Not too shabby, seeing your name in a symphony concert program, sharing ink with Tchaikovsky and Bartok.
Especially if you're a composer about to witness his work being performed by a full orchestra for the first time.
Lucky Mark Rheaume, then.
It began when Rheaume was inspired to greet the Illinois Symphony Orchestra's new music director with a specially composed fanfare.
"Entrance Fanfare," to be precise: a three-minute musical welcome party for Ken Lam as he makes his debut this coming weekend (Friday in Bloomington, Saturday in Springfield, with, yes, some Bartok and Tchaikovsky, too).
"I'm very excited," said Lam, then still several weeks away from hearing the full orchestra bring it to life.
By day, Rheaume is the ISO's librarian, without whom the ISO couldn't function.
He's the guy keeping track of the music in all its permutations: from ordering it for delivery or retrieving it from the ISO's own deep-down archives (laden with scores stretching as far back as the 1930s).
He's also the guy making the hundreds of copies of hundreds of parts for each of the pieces the dozens of symphony players must have from concert to concert.
And he's on standby during every rehearsal of every concert to revise/annotate those same player parts in the events of last-minute cuts or changes.
The more-than-fringe benefits: "I get to sit in all the rehearsals and enjoy many hours of music. I get to know it very well."
The O'Fallon native and 2015 Eastern Illinois University grad has a master's degree in composition, hence his move from copying and archiving notes to positioning them to the beat of his own muse.
"I'm a composer at heart," he says, a sentiment that doesn't always pay the bills.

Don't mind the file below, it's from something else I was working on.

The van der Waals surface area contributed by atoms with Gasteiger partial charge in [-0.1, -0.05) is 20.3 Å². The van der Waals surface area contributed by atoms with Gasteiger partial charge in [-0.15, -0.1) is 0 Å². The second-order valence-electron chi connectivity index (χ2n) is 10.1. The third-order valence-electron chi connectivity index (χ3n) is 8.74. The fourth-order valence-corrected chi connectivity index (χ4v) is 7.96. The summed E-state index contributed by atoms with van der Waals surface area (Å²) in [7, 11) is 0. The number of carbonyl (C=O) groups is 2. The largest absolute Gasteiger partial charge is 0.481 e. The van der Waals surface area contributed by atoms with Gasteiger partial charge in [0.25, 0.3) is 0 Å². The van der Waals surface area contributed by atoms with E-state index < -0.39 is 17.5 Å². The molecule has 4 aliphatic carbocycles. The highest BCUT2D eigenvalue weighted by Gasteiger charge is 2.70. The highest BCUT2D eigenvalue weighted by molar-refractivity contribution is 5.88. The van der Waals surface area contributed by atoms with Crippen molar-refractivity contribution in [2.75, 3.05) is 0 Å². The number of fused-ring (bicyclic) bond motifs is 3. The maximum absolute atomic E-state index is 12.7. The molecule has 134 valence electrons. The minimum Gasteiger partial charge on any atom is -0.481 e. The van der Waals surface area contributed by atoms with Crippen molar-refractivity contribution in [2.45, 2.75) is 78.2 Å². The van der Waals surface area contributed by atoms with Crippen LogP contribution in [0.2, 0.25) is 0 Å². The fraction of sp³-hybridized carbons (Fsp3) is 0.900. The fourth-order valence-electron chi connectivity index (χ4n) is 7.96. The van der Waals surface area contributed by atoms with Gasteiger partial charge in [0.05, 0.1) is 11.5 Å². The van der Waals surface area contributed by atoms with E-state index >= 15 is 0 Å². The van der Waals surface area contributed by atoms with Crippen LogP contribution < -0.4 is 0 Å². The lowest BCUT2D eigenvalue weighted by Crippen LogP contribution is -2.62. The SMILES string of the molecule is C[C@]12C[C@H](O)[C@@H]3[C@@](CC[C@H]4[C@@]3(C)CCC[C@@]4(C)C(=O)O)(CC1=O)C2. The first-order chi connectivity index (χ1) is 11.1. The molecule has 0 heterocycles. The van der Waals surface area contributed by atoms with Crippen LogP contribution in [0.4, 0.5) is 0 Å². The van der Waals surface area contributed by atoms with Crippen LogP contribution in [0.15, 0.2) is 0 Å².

Hence, his day job. "And it's a great job ... I'm experiencing the music constantly, literally 24/7."
The fanfare "was my idea," Rheaume says, the seeds planted when he witnessed Lam in the former corporate lawyer's first time at the podium during last year's "tryout season."
"I loved the pieces he picked, and I thought it would be great to write a piece for a conductor like that ... he's so agile, graceful and economical ... watching him in rehearsal his mastery was apparent, a real pleasure to work with. I wanted to write something for him as my gift."
Instead of trying to compose four fanfares for the four candidates, Rheaume acted on instinct that Lam was the odds-on favorite.
"I put all my eggs in one basket," he admits, "taking little quotes from pieces he performed in his two tryout concerts" and stringing them over an original melody line, which opens the fanfare via oboe.
Among the composers quoted are Beethoven, Hindemith, Stravinsky, Telemann, Sibelius, Copland, Mozart, Dvorak and Saint-Saens.
In his official program note, Rheaume says "this quick gesture for orchestra celebrates new horizons and a treasured past," imbuing the opening volley of the ISO's 25th season "with promises of reverence towards the past and a bright future to come."
The week in arts
- Orchestral maneuvers: The rare occasion when we don't have to travel all the way north to hear the Chicago Symphony Orchestra is here. The CSO, under the direction of James Gaffigan (not to be confused with that other Jim Gaffigan headed to the Grossinger Motors Arena here in December), performs at 7:30 p.m. Saturday in the U of I Krannert Center in Urbana. Violinist James Ehnes solos on Barber's "Violin Concerto" and Leonard Bernstein's centenary is celebrated with "Symphonic Suite" from "On the Waterfront."
- Seniors' class: The Young at Heartland senior acting troupe from Heartland Theatre Company are showing their agelessness with two public performances, at 7:30 p.m. Wednesday on the One Normal Plaza stage (admission by donation) and at 2 p.m. Friday in the Normal Public Library (free).
- Gallery hopping: Two exhibits were unveiled over the weekend in ISU's University Galleries, continuing through semester's end (Dec. 17). "Diana Frid: It Takes Time, Selected Works From 2009 to 2017" showcases her graphite and embroidery works, while "Erin Washington: Light Touch" presents the artist's collages, paintings, drawings and sculptures. Frid leads two gallery talks, at noon Tuesday and Nov. 4; Washington lectures at noon Nov. 8.